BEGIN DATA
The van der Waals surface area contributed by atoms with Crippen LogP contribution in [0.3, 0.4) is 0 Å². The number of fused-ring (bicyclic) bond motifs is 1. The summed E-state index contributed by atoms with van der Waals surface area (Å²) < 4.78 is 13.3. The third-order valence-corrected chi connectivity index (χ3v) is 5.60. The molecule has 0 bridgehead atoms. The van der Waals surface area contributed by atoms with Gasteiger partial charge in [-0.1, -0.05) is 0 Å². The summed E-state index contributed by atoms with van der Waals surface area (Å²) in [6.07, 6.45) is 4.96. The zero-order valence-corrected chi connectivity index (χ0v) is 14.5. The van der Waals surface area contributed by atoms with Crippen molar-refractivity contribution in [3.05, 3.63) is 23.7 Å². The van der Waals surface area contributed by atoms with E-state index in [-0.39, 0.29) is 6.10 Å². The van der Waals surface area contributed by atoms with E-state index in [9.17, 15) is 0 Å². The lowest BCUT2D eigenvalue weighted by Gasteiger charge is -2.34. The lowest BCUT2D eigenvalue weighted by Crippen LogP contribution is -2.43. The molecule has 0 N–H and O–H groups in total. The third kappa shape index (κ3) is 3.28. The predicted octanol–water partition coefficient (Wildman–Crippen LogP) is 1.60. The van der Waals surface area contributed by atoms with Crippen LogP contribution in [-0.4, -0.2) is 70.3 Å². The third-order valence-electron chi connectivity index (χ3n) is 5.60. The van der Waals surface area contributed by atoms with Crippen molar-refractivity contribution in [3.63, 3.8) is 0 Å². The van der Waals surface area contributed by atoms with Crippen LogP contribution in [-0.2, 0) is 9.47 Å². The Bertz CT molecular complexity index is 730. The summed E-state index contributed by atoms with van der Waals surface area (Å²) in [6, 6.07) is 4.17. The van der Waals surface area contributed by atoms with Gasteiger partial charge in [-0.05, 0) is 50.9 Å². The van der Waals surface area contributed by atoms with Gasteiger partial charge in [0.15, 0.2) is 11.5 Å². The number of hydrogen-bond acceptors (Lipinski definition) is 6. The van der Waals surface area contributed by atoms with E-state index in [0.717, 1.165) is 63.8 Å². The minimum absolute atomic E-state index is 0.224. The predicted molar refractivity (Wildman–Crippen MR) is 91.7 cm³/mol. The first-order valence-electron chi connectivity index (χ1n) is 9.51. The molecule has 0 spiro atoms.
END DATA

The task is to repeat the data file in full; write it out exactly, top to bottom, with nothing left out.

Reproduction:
The van der Waals surface area contributed by atoms with Crippen LogP contribution in [0.3, 0.4) is 0 Å². The number of fused-ring (bicyclic) bond motifs is 1. The summed E-state index contributed by atoms with van der Waals surface area (Å²) < 4.78 is 13.3. The third-order valence-corrected chi connectivity index (χ3v) is 5.60. The molecule has 0 bridgehead atoms. The van der Waals surface area contributed by atoms with Gasteiger partial charge in [-0.1, -0.05) is 0 Å². The summed E-state index contributed by atoms with van der Waals surface area (Å²) in [6.07, 6.45) is 4.96. The zero-order valence-corrected chi connectivity index (χ0v) is 14.5. The van der Waals surface area contributed by atoms with Crippen molar-refractivity contribution in [3.05, 3.63) is 23.7 Å². The van der Waals surface area contributed by atoms with E-state index in [-0.39, 0.29) is 6.10 Å². The van der Waals surface area contributed by atoms with E-state index in [9.17, 15) is 0 Å². The lowest BCUT2D eigenvalue weighted by Gasteiger charge is -2.34. The lowest BCUT2D eigenvalue weighted by Crippen LogP contribution is -2.43. The molecule has 0 N–H and O–H groups in total. The third kappa shape index (κ3) is 3.28. The predicted octanol–water partition coefficient (Wildman–Crippen LogP) is 1.60. The van der Waals surface area contributed by atoms with Crippen LogP contribution in [-0.4, -0.2) is 70.3 Å². The third-order valence-electron chi connectivity index (χ3n) is 5.60. The van der Waals surface area contributed by atoms with Crippen molar-refractivity contribution in [3.63, 3.8) is 0 Å². The van der Waals surface area contributed by atoms with Crippen LogP contribution in [-0.2, 0) is 9.47 Å². The Bertz CT molecular complexity index is 730. The summed E-state index contributed by atoms with van der Waals surface area (Å²) in [6, 6.07) is 4.17. The van der Waals surface area contributed by atoms with Gasteiger partial charge in [-0.05, 0) is 50.9 Å². The van der Waals surface area contributed by atoms with Gasteiger partial charge in [0.15, 0.2) is 11.5 Å². The number of hydrogen-bond acceptors (Lipinski definition) is 6. The van der Waals surface area contributed by atoms with E-state index in [0.717, 1.165) is 63.8 Å². The minimum absolute atomic E-state index is 0.224. The predicted molar refractivity (Wildman–Crippen MR) is 91.7 cm³/mol. The first-order valence-electron chi connectivity index (χ1n) is 9.51. The molecule has 0 spiro atoms.